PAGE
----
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The Norfolk Churches Site: an occasional sideways glance at the churches of Norfolk

St Andrew, Framingham Pigot

Framingham Pigot

west door Framingham Pigot (2006)

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St Andrew, Framingham Pigot

You can be barely half a dozen miles from Norwich and still feel as if you are in the middle of nowhere, as for here at Framingham Pigot. There is no village really, just a scattering of cottages and houses, and then, rising above the fields, copses and paddocks, the remarkable sight of this church. The minaret-like tower, peeping above distant trees as you negotiate the narrow lanes to the north and east of the town of Poringland, eventually resolves into a grand 19th Century confection in the fields.

Until the 19th Century there was a ramshackle round-towered church here which at the time of the 1851 census of religious Worship had room for 130 people, but what you see today is all of a piece, the 1859 work of Robert Kerr. Kerr was an important architect of the second half of the 19th Century, and this church was one of his early works commissioned when he was in his mid-thirties. In fact, it was one of his few churches, as he was better known for a series of country houses in the Home Counties, one of which, Bearwood House in Berkshire, was described by Pevsner as the climax of country mansions, and in its brazen way one of the major Victorian monuments of England. But that was in the future. George Christie, who lived at Framingham Pigot Manor and was head of the well-known auction house, paid for the rebuilding. Christie is a good example of the kind of energetic, beneficent squire you occasionally got in East Anglia. He was the principal land owner and employer, and there was no doubt who was in charge in the parish. Paternalistic and earnest, he rebuilt all the cottages on his estates, as well as providing a lecture room and a schoolroom. Reasoning that a rundown church was not giving the right impression of the Kingdom of God to his workers, he had the old one demolished and in its place he commissioned one of the grandest and most ornate rural 19th Century churches in all of East Anglia.

The nave and chancel are tall, with ridge-backed roofs, the window tracery in the style of the early 14th Century. The tower is offset on the north side, as if this was a church designed for some shoe-horned plot in the heart of a town, but which came to earth in deepest rural Norfolk instead. Pleasingly, the main material is flint, with freestone details, and a stone tower. Although the west doorway matches the grandeur you see as you approach, you enter the church more traditionally through a south porch, into an interior that is fully High Church, Tractarian in design, a relatively early example for East Anglia. The interior is surprisingly intimate, a long church rather than a big one. Directly opposite the south doorway is what seems to be a split-level transept, but is actually the base of the tower. The lower story forms a chapel, and the upper storey a bell ringing chamber. The organ is shoehorned into the west end of the nave.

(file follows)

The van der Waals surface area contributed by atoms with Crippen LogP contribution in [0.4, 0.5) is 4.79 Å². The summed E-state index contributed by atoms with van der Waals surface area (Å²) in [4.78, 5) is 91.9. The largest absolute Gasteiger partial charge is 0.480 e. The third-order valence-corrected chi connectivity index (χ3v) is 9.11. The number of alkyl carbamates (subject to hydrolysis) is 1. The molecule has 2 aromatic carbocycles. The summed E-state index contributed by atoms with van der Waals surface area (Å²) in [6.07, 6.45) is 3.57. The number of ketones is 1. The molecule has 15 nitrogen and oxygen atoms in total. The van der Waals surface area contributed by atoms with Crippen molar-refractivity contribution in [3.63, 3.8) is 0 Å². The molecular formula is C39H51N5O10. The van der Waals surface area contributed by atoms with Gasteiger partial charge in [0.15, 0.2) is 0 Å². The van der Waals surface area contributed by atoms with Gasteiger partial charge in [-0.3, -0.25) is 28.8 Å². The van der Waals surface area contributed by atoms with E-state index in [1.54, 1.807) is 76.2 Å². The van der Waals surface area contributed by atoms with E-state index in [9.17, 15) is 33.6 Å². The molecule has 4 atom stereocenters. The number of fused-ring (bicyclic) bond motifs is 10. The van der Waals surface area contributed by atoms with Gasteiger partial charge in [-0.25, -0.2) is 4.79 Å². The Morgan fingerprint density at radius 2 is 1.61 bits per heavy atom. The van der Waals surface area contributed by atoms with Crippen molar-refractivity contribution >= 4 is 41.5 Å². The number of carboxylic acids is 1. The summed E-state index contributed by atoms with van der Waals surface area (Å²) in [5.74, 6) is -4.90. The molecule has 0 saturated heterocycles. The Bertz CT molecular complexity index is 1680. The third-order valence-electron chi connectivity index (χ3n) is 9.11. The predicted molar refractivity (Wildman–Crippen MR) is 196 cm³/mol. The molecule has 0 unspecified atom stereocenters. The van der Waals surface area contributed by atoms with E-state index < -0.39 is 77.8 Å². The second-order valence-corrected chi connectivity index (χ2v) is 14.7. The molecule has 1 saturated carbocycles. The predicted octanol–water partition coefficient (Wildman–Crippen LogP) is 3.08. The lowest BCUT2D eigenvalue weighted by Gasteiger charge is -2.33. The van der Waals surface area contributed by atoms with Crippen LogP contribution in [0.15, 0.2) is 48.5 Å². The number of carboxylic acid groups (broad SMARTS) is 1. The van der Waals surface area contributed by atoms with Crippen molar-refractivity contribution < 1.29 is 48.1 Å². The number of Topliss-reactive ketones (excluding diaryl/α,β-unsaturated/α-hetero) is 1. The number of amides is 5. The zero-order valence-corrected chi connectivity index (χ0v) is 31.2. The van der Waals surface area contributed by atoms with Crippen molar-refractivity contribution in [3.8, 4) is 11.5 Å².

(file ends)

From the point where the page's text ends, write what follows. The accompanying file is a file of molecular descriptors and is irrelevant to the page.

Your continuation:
Turning east, the glass is by a variety of workshops. The windows by Hardman & Co were probably those installed when the church was built, and there is later glass by Mayer of Munich and AK Nicholson. High above the chancel arch is a stylised doom, with Christ seated in judgement, St Michael and two flanking angels, perhaps by Clayton & Bell. Beyond, the chancel is similarly ornate, the roof above the sanctuary painted as a canopy of honour. In the sanctuary itself is a pillar piscina which appears to be old. Could it be the last remaining survival from the old church?

Simon Knott, April 2022

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looking east chancel looking west
font, baptistery, bell ringing chamber Christ in Majesty above St Michael flanked by angels (Clayton & Bell? 1860s) pulpit
Of such is the Kingdom (Mayer & Co, 1890) St John the Divine and St Edwin, King and Martyr (AK Nicholson, c1930) A Sower went Forth to Sow/the Good Samaritan (Hardman & Co, 1860s) The Publican in the Temple/the Prodigal Son (Hardman & Co, 1860s)

   
   
               
                 

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The Norfolk Churches Site: an occasional sideways glance at the churches of Norfolk